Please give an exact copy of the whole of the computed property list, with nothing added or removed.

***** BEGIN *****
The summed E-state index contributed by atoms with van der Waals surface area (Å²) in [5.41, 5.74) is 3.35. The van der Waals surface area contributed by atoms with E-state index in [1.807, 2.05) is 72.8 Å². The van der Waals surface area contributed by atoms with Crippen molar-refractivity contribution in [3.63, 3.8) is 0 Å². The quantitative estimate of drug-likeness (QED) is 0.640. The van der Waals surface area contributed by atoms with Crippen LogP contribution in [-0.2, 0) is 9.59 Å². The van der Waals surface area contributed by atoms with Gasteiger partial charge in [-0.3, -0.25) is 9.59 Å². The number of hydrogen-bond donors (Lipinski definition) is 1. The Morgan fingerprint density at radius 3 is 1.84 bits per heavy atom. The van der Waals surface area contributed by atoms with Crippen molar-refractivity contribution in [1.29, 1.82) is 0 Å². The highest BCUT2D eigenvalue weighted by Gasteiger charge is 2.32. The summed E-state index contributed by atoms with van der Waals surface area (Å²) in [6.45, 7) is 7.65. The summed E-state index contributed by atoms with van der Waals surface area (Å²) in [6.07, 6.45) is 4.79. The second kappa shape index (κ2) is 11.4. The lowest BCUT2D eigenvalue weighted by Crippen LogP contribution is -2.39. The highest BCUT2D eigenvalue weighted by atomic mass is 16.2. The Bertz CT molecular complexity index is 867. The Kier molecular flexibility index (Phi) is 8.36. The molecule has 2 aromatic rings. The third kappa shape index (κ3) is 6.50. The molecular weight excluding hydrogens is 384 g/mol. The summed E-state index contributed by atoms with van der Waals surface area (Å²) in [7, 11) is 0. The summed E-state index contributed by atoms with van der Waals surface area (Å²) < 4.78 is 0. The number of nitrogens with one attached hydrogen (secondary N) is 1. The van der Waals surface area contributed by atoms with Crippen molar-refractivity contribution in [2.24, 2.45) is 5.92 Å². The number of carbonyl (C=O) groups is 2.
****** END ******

The summed E-state index contributed by atoms with van der Waals surface area (Å²) in [5.41, 5.74) is 3.35. The van der Waals surface area contributed by atoms with E-state index in [1.807, 2.05) is 72.8 Å². The van der Waals surface area contributed by atoms with Crippen molar-refractivity contribution in [3.63, 3.8) is 0 Å². The quantitative estimate of drug-likeness (QED) is 0.640. The van der Waals surface area contributed by atoms with Crippen LogP contribution in [-0.2, 0) is 9.59 Å². The van der Waals surface area contributed by atoms with Gasteiger partial charge in [-0.3, -0.25) is 9.59 Å². The number of hydrogen-bond donors (Lipinski definition) is 1. The Morgan fingerprint density at radius 3 is 1.84 bits per heavy atom. The van der Waals surface area contributed by atoms with Crippen molar-refractivity contribution in [1.29, 1.82) is 0 Å². The highest BCUT2D eigenvalue weighted by Gasteiger charge is 2.32. The summed E-state index contributed by atoms with van der Waals surface area (Å²) in [6.45, 7) is 7.65. The summed E-state index contributed by atoms with van der Waals surface area (Å²) in [6.07, 6.45) is 4.79. The second kappa shape index (κ2) is 11.4. The lowest BCUT2D eigenvalue weighted by Crippen LogP contribution is -2.39. The highest BCUT2D eigenvalue weighted by atomic mass is 16.2. The Bertz CT molecular complexity index is 867. The Kier molecular flexibility index (Phi) is 8.36. The molecule has 2 aromatic rings. The third kappa shape index (κ3) is 6.50. The molecular weight excluding hydrogens is 384 g/mol. The summed E-state index contributed by atoms with van der Waals surface area (Å²) in [7, 11) is 0. The summed E-state index contributed by atoms with van der Waals surface area (Å²) < 4.78 is 0. The number of nitrogens with one attached hydrogen (secondary N) is 1. The van der Waals surface area contributed by atoms with Crippen molar-refractivity contribution in [2.24, 2.45) is 5.92 Å². The number of carbonyl (C=O) groups is 2.